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Bagehot for beginners: the making of lender‐of‐last‐resort operations in the mid‐nineteenth century

  • VINCENT BIGNON
  • MARC FLANDREAU
  • STEFANO UGOLINI

In this article we develop new tools to survey the development of lending-of-last-resort operations in the mid-nineteenth century. One finding is that free lending and extensive liquidity support against good collateral developed gradually after 1847, and was already a fact of life before Bagehot published Lombard Street. Another is that the extension of the Bank of England's lender-of-last-resort function went along with a reduction of its exposure to default risks, in contrast with accounts that have associated lending of last resort with moral hazard. Finally, we provide a new interpretation of the 'high rates' advocated by Bagehot. We suggest they were meant to prevent banks from free-riding on the safety offered by the central bank, and were aimed at forcing them to keep lending during crises so as to maintain a critical degree of liquidity in the money market.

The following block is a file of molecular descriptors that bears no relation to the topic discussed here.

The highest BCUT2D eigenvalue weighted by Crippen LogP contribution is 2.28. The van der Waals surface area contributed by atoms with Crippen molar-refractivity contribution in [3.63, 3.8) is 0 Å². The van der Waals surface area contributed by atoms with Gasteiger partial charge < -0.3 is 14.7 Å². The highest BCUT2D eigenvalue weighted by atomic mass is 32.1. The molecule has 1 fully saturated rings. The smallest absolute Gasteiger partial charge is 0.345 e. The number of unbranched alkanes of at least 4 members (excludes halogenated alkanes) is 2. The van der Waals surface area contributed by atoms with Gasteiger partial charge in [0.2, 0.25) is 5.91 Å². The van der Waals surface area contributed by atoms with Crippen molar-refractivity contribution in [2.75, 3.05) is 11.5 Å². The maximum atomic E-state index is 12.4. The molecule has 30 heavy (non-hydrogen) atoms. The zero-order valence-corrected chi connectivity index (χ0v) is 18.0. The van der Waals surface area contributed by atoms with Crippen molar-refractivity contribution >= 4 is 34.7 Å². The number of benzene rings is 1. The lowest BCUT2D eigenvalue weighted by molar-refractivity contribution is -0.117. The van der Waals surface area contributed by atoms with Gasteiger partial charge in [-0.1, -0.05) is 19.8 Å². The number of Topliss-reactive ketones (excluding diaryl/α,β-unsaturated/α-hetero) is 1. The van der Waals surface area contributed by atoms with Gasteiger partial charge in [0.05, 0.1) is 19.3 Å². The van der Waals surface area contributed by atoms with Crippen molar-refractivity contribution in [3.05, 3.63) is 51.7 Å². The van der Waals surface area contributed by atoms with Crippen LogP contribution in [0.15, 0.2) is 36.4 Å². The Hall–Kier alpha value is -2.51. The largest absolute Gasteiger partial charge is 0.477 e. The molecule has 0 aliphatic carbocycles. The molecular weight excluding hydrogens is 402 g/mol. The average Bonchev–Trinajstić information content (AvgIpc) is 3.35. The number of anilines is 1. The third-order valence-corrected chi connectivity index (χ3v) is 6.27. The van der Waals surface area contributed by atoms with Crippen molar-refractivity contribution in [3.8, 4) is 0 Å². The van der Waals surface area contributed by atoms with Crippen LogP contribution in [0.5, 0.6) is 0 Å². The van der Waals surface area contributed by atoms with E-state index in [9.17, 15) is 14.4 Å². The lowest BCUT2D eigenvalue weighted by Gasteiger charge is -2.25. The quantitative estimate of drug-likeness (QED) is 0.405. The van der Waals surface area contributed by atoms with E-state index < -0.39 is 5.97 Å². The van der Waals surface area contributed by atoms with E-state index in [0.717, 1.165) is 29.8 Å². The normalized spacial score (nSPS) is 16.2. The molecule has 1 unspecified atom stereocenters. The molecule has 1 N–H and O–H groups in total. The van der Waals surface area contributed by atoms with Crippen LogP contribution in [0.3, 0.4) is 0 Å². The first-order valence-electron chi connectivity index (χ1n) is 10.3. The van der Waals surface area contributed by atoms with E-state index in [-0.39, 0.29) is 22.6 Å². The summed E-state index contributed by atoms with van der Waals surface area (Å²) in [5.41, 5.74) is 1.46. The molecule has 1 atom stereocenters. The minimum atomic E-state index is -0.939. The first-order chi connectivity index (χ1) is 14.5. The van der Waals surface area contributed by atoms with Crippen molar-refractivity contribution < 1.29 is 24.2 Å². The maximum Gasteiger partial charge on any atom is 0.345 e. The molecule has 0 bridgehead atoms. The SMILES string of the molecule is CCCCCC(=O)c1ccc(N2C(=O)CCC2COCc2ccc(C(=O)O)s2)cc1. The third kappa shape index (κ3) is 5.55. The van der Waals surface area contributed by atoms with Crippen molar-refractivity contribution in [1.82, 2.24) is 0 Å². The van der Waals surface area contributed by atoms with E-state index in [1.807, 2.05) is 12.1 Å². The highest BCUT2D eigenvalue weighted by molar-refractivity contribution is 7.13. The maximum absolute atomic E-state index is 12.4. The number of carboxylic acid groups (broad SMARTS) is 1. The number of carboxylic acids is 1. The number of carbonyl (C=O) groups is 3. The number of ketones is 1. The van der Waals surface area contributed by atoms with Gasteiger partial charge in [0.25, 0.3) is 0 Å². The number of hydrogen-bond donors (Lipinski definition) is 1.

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File URL: http://hdl.handle.net/10.1111/j.1468-0289.2011.00606.x
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Article provided by Economic History Society in its journal The Economic History Review.

Volume (Year): 65 (2012)
Issue (Month): 2 (05)
Pages: 580-608

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Handle: RePEc:bla:ehsrev:v:65:y:2012:i:2:p:580-608
DOI: j.1468-0289.2011.00606.x
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